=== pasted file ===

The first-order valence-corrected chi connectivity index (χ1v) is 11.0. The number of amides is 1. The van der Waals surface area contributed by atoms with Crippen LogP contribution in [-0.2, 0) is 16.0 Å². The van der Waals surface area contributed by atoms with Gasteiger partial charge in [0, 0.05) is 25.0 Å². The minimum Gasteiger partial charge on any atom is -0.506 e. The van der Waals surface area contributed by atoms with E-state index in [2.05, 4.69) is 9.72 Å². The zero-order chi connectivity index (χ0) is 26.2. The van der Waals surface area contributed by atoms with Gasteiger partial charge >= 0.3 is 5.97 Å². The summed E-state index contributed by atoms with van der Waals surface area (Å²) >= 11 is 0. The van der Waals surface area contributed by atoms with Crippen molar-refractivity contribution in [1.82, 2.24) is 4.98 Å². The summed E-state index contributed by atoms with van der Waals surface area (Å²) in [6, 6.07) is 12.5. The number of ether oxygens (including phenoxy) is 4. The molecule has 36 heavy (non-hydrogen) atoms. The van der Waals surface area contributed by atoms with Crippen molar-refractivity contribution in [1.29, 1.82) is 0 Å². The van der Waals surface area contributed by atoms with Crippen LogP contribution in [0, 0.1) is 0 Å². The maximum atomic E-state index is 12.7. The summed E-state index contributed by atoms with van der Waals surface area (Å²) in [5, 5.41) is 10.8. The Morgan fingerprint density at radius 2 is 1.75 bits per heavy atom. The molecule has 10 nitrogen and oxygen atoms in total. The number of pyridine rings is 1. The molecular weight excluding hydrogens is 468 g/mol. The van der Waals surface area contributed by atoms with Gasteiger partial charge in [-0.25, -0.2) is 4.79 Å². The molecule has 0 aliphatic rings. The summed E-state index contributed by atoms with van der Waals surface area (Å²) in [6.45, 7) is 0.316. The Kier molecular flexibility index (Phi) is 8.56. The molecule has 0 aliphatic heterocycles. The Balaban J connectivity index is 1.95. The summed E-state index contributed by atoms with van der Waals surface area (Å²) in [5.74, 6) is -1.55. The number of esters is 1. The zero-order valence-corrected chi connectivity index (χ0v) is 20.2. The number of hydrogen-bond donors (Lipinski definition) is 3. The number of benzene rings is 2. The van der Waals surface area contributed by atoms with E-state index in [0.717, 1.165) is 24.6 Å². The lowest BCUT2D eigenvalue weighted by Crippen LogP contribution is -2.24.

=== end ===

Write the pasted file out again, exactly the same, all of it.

The first-order valence-corrected chi connectivity index (χ1v) is 11.0. The number of amides is 1. The van der Waals surface area contributed by atoms with Crippen LogP contribution in [-0.2, 0) is 16.0 Å². The van der Waals surface area contributed by atoms with Gasteiger partial charge in [0, 0.05) is 25.0 Å². The minimum Gasteiger partial charge on any atom is -0.506 e. The van der Waals surface area contributed by atoms with E-state index in [2.05, 4.69) is 9.72 Å². The zero-order chi connectivity index (χ0) is 26.2. The van der Waals surface area contributed by atoms with Gasteiger partial charge >= 0.3 is 5.97 Å². The summed E-state index contributed by atoms with van der Waals surface area (Å²) >= 11 is 0. The van der Waals surface area contributed by atoms with Crippen molar-refractivity contribution in [1.82, 2.24) is 4.98 Å². The summed E-state index contributed by atoms with van der Waals surface area (Å²) in [6, 6.07) is 12.5. The number of ether oxygens (including phenoxy) is 4. The molecule has 36 heavy (non-hydrogen) atoms. The van der Waals surface area contributed by atoms with Crippen molar-refractivity contribution in [1.29, 1.82) is 0 Å². The van der Waals surface area contributed by atoms with Crippen LogP contribution in [0, 0.1) is 0 Å². The maximum atomic E-state index is 12.7. The summed E-state index contributed by atoms with van der Waals surface area (Å²) in [5, 5.41) is 10.8. The Morgan fingerprint density at radius 2 is 1.75 bits per heavy atom. The molecule has 10 nitrogen and oxygen atoms in total. The number of pyridine rings is 1. The molecular weight excluding hydrogens is 468 g/mol. The van der Waals surface area contributed by atoms with Gasteiger partial charge in [-0.25, -0.2) is 4.79 Å². The molecule has 0 aliphatic rings. The summed E-state index contributed by atoms with van der Waals surface area (Å²) in [6.45, 7) is 0.316. The Kier molecular flexibility index (Phi) is 8.56. The molecule has 0 aliphatic heterocycles. The Balaban J connectivity index is 1.95. The summed E-state index contributed by atoms with van der Waals surface area (Å²) in [5.74, 6) is -1.55. The number of esters is 1. The zero-order valence-corrected chi connectivity index (χ0v) is 20.2. The number of hydrogen-bond donors (Lipinski definition) is 3. The number of benzene rings is 2. The van der Waals surface area contributed by atoms with E-state index in [0.717, 1.165) is 24.6 Å². The lowest BCUT2D eigenvalue weighted by Crippen LogP contribution is -2.24.